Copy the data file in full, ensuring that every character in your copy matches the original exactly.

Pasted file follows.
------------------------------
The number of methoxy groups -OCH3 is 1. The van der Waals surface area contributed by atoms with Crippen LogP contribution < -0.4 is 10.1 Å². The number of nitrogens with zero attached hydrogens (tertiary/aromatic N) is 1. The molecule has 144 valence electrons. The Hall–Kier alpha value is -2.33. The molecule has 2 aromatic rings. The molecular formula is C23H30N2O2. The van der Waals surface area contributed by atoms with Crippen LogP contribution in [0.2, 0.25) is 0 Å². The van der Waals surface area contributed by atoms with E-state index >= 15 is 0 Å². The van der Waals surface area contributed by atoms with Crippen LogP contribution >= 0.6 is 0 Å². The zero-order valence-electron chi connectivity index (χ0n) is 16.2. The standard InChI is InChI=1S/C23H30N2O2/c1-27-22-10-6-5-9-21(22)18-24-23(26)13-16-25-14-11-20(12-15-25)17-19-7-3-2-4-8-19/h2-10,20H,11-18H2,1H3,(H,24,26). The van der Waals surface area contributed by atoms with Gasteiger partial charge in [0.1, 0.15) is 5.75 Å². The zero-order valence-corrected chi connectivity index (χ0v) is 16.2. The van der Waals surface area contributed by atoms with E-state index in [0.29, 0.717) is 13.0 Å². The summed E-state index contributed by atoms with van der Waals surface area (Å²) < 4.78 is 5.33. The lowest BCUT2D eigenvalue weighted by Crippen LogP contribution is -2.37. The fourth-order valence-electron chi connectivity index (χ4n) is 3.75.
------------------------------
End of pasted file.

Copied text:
The number of methoxy groups -OCH3 is 1. The van der Waals surface area contributed by atoms with Crippen LogP contribution < -0.4 is 10.1 Å². The number of nitrogens with zero attached hydrogens (tertiary/aromatic N) is 1. The molecule has 144 valence electrons. The Hall–Kier alpha value is -2.33. The molecule has 2 aromatic rings. The molecular formula is C23H30N2O2. The van der Waals surface area contributed by atoms with Crippen LogP contribution in [0.2, 0.25) is 0 Å². The van der Waals surface area contributed by atoms with E-state index >= 15 is 0 Å². The van der Waals surface area contributed by atoms with Crippen LogP contribution >= 0.6 is 0 Å². The zero-order valence-electron chi connectivity index (χ0n) is 16.2. The standard InChI is InChI=1S/C23H30N2O2/c1-27-22-10-6-5-9-21(22)18-24-23(26)13-16-25-14-11-20(12-15-25)17-19-7-3-2-4-8-19/h2-10,20H,11-18H2,1H3,(H,24,26). The van der Waals surface area contributed by atoms with Gasteiger partial charge in [0.1, 0.15) is 5.75 Å². The zero-order valence-corrected chi connectivity index (χ0v) is 16.2. The van der Waals surface area contributed by atoms with E-state index in [0.29, 0.717) is 13.0 Å². The summed E-state index contributed by atoms with van der Waals surface area (Å²) < 4.78 is 5.33. The lowest BCUT2D eigenvalue weighted by Crippen LogP contribution is -2.37. The fourth-order valence-electron chi connectivity index (χ4n) is 3.75.